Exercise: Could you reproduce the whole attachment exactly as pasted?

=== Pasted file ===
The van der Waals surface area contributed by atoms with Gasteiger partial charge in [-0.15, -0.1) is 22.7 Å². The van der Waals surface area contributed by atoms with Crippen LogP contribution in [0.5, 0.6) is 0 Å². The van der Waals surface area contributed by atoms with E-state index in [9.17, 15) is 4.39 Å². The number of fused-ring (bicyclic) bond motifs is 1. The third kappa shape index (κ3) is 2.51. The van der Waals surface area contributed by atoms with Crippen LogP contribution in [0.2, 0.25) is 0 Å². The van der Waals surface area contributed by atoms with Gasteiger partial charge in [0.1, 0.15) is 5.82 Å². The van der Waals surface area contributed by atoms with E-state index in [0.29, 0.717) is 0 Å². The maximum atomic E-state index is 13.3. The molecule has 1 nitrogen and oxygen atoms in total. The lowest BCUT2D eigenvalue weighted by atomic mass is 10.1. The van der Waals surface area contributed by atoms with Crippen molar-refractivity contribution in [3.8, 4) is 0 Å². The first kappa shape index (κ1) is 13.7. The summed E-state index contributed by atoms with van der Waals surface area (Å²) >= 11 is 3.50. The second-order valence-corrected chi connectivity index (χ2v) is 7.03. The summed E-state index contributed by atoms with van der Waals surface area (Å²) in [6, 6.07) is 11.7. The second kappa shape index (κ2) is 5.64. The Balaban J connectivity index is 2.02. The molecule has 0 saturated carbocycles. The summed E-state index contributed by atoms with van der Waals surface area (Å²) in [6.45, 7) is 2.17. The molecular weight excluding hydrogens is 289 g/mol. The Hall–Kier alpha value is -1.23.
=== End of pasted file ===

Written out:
The van der Waals surface area contributed by atoms with Gasteiger partial charge in [-0.15, -0.1) is 22.7 Å². The van der Waals surface area contributed by atoms with Crippen LogP contribution in [0.5, 0.6) is 0 Å². The van der Waals surface area contributed by atoms with E-state index in [9.17, 15) is 4.39 Å². The number of fused-ring (bicyclic) bond motifs is 1. The third kappa shape index (κ3) is 2.51. The van der Waals surface area contributed by atoms with Crippen LogP contribution in [0.2, 0.25) is 0 Å². The van der Waals surface area contributed by atoms with Gasteiger partial charge in [0.1, 0.15) is 5.82 Å². The van der Waals surface area contributed by atoms with E-state index in [0.29, 0.717) is 0 Å². The maximum atomic E-state index is 13.3. The molecule has 1 nitrogen and oxygen atoms in total. The lowest BCUT2D eigenvalue weighted by atomic mass is 10.1. The van der Waals surface area contributed by atoms with Crippen molar-refractivity contribution in [3.8, 4) is 0 Å². The first kappa shape index (κ1) is 13.7. The summed E-state index contributed by atoms with van der Waals surface area (Å²) >= 11 is 3.50. The second-order valence-corrected chi connectivity index (χ2v) is 7.03. The summed E-state index contributed by atoms with van der Waals surface area (Å²) in [6, 6.07) is 11.7. The second kappa shape index (κ2) is 5.64. The Balaban J connectivity index is 2.02. The molecule has 0 saturated carbocycles. The summed E-state index contributed by atoms with van der Waals surface area (Å²) in [6.45, 7) is 2.17. The molecular weight excluding hydrogens is 289 g/mol. The Hall–Kier alpha value is -1.23.